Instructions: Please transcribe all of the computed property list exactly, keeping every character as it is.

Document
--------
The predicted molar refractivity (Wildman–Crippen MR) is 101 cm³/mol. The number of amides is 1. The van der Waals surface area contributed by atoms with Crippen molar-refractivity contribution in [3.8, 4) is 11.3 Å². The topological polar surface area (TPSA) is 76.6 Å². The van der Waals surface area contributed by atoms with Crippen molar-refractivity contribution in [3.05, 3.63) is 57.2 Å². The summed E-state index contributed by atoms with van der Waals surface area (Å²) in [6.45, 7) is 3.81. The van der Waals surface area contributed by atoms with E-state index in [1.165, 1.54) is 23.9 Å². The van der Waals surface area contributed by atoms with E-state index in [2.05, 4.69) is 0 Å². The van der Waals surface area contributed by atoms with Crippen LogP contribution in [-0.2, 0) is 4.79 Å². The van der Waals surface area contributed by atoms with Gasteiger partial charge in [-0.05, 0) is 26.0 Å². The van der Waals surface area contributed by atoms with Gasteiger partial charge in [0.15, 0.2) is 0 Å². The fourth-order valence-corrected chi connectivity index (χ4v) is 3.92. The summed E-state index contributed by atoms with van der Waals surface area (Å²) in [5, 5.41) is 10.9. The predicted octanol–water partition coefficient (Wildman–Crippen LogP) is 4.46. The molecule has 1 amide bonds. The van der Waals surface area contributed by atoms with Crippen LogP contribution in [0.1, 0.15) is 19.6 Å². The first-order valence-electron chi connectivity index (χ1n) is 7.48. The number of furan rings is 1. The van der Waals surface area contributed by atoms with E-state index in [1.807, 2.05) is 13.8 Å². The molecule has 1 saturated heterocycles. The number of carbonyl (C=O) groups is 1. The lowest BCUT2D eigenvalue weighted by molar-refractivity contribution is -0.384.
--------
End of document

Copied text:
The predicted molar refractivity (Wildman–Crippen MR) is 101 cm³/mol. The number of amides is 1. The van der Waals surface area contributed by atoms with Crippen molar-refractivity contribution in [3.8, 4) is 11.3 Å². The topological polar surface area (TPSA) is 76.6 Å². The van der Waals surface area contributed by atoms with Crippen molar-refractivity contribution in [3.05, 3.63) is 57.2 Å². The summed E-state index contributed by atoms with van der Waals surface area (Å²) in [6.45, 7) is 3.81. The van der Waals surface area contributed by atoms with E-state index in [1.165, 1.54) is 23.9 Å². The van der Waals surface area contributed by atoms with E-state index in [2.05, 4.69) is 0 Å². The van der Waals surface area contributed by atoms with Crippen LogP contribution in [-0.2, 0) is 4.79 Å². The van der Waals surface area contributed by atoms with Gasteiger partial charge in [-0.05, 0) is 26.0 Å². The van der Waals surface area contributed by atoms with Gasteiger partial charge in [0.15, 0.2) is 0 Å². The fourth-order valence-corrected chi connectivity index (χ4v) is 3.92. The summed E-state index contributed by atoms with van der Waals surface area (Å²) in [5, 5.41) is 10.9. The predicted octanol–water partition coefficient (Wildman–Crippen LogP) is 4.46. The molecule has 1 amide bonds. The van der Waals surface area contributed by atoms with Crippen LogP contribution in [0.1, 0.15) is 19.6 Å². The first-order valence-electron chi connectivity index (χ1n) is 7.48. The number of furan rings is 1. The van der Waals surface area contributed by atoms with E-state index in [1.807, 2.05) is 13.8 Å². The molecule has 1 saturated heterocycles. The number of carbonyl (C=O) groups is 1. The lowest BCUT2D eigenvalue weighted by molar-refractivity contribution is -0.384.